Fiber Optics: Future-Fit and Ready for Convergence

Fiber optic transmission products are no newcomer to security—they’ve been in use in the market for some 25 years. What the integrator needs to know is that what once was a very complicated technology is now easier to deploy, and in many cases (especially as IT and security converge), the preferred method of signal transmission. The bottom line is that fiber optic transmission is still the best way to move video, data, audio and Ethernet from point A to B.

There have been many articles written over the years discussing the benefits of using fiber and those advantages are undisputable. However, many of today’s fiber optic products were designed 20-plus years ago and while they have undergone changes and improvements in performance and application, little has been done to advance and innovate the product lines themselves in terms of use. Fiber optic transmission for the security market has advanced to the true definition of ‘plug it in and it works.’ No matter if it is video with PTZ, access control, intrusion, or intercom, most fiber optic products can adeptly accommodate the functions.

But as the applications supported by fiber optics have increased over the years, little has been done to make the products easier to deploy. As an example, many fiber optic products require the use of two optical fibers to handle the transmission of both video and PTZ control data. Most manufacturers offer models that use “wavelength division multiplexing” to accomplish hosting multiple channels on a single fiber. Unfortunately, this adds considerable cost to the product. Part of the benefit of using fiber optics has always been in the capability to reduce the transmission media required in an application. Using two fibers to accomplish what can be easily supported by one seems like a natural evolution. Using one fiber to accomplish what had previously required the use of two was a natural evolution in fiber optic product design.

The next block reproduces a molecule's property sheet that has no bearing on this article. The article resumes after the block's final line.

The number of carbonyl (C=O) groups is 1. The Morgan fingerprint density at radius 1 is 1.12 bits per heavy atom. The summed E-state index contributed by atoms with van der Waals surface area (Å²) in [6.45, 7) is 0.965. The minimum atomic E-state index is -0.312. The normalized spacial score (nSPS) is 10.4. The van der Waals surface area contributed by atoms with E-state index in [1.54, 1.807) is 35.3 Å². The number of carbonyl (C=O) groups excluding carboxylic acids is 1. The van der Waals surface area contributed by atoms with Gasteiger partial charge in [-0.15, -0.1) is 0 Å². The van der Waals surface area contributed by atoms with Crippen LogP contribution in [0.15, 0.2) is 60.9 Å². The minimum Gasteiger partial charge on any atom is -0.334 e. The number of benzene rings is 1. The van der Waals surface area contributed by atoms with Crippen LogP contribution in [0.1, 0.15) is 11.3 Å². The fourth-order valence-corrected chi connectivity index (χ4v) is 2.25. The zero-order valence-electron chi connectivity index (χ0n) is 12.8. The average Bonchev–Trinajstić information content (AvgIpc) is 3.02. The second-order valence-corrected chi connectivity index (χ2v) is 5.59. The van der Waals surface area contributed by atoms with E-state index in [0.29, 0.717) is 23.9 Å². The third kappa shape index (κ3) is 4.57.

ComNet fiber optic products were designed from the ground up to address the challenge of single fiber and are predominantly of this type of design. Using new components and available optics, creating a better performing line using a single optical fiber was an easy undertaking, and pricing it at a level competitive with other manufacturers’ two fiber products a logical choice.

Single fiber frees transmission

The benefit to the installing dealer and ultimately the end-user in freeing up that additional fiber is that it can be used for other applications. In an existing application, if the previous two-fiber equipment is upgraded to a ComNet single fiber design, the extra fiber can be used for applications such as access control or intrusion detection alarms, for example.

In today’s Ethernet world, having an additional fiber for an internal local area network (LAN) is an extremely valuable commodity. Due to its exceptional bandwidth capabilities, optical fiber is still the best available medium for network infrastructure. With the need for video over IP CCTV, gigabit Ethernet networks are best suited to accommodate the required bandwidth. Optical fiber can also extend the distances between devices from 10 to 50 times further than standard Category 5 cables. That means that the one fiber previously used to transport a single channel of video or control data can now be used as the backbone for an entire LAN. That simple feature translates into big savings to the end-user and adds more value overall to the fiber transmission system.

Your installation choice